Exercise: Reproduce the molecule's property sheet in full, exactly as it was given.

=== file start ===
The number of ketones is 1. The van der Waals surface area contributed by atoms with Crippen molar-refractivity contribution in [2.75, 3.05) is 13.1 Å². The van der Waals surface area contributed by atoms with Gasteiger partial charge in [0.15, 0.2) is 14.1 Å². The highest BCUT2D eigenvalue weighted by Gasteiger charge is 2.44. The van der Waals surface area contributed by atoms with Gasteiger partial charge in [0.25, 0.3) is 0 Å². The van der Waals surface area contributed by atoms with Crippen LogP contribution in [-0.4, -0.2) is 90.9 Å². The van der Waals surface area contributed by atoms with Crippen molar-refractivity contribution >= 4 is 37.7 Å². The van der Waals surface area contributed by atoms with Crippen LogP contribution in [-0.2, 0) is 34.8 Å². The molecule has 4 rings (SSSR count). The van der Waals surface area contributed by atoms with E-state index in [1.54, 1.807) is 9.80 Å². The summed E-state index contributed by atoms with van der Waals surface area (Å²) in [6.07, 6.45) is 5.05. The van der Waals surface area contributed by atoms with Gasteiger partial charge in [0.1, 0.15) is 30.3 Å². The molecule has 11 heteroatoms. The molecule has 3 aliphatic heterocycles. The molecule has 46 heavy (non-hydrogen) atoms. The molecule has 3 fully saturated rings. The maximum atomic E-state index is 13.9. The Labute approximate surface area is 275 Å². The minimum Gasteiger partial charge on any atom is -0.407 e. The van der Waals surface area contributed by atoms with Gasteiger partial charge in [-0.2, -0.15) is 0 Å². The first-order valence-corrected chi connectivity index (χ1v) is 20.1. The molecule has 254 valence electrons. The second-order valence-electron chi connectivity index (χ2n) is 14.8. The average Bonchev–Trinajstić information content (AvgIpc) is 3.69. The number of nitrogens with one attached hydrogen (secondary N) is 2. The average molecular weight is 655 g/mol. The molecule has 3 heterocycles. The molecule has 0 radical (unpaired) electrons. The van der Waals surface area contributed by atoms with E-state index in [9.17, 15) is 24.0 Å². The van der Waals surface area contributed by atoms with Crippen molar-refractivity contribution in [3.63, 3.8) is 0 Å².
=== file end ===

The number of ketones is 1. The van der Waals surface area contributed by atoms with Crippen molar-refractivity contribution in [2.75, 3.05) is 13.1 Å². The van der Waals surface area contributed by atoms with Gasteiger partial charge in [0.15, 0.2) is 14.1 Å². The highest BCUT2D eigenvalue weighted by Gasteiger charge is 2.44. The van der Waals surface area contributed by atoms with Gasteiger partial charge in [0.25, 0.3) is 0 Å². The van der Waals surface area contributed by atoms with Crippen LogP contribution in [-0.4, -0.2) is 90.9 Å². The van der Waals surface area contributed by atoms with Crippen molar-refractivity contribution >= 4 is 37.7 Å². The van der Waals surface area contributed by atoms with Crippen LogP contribution in [-0.2, 0) is 34.8 Å². The molecule has 4 rings (SSSR count). The van der Waals surface area contributed by atoms with E-state index in [1.54, 1.807) is 9.80 Å². The summed E-state index contributed by atoms with van der Waals surface area (Å²) in [6.07, 6.45) is 5.05. The van der Waals surface area contributed by atoms with Gasteiger partial charge in [0.1, 0.15) is 30.3 Å². The molecule has 11 heteroatoms. The molecule has 3 aliphatic heterocycles. The molecule has 46 heavy (non-hydrogen) atoms. The molecule has 3 fully saturated rings. The maximum atomic E-state index is 13.9. The Labute approximate surface area is 275 Å². The minimum Gasteiger partial charge on any atom is -0.407 e. The van der Waals surface area contributed by atoms with Gasteiger partial charge in [-0.2, -0.15) is 0 Å². The first-order valence-corrected chi connectivity index (χ1v) is 20.1. The molecule has 254 valence electrons. The second-order valence-electron chi connectivity index (χ2n) is 14.8. The average Bonchev–Trinajstić information content (AvgIpc) is 3.69. The number of nitrogens with one attached hydrogen (secondary N) is 2. The average molecular weight is 655 g/mol. The molecule has 3 heterocycles. The molecule has 0 radical (unpaired) electrons. The van der Waals surface area contributed by atoms with E-state index in [9.17, 15) is 24.0 Å². The van der Waals surface area contributed by atoms with Crippen molar-refractivity contribution in [3.63, 3.8) is 0 Å².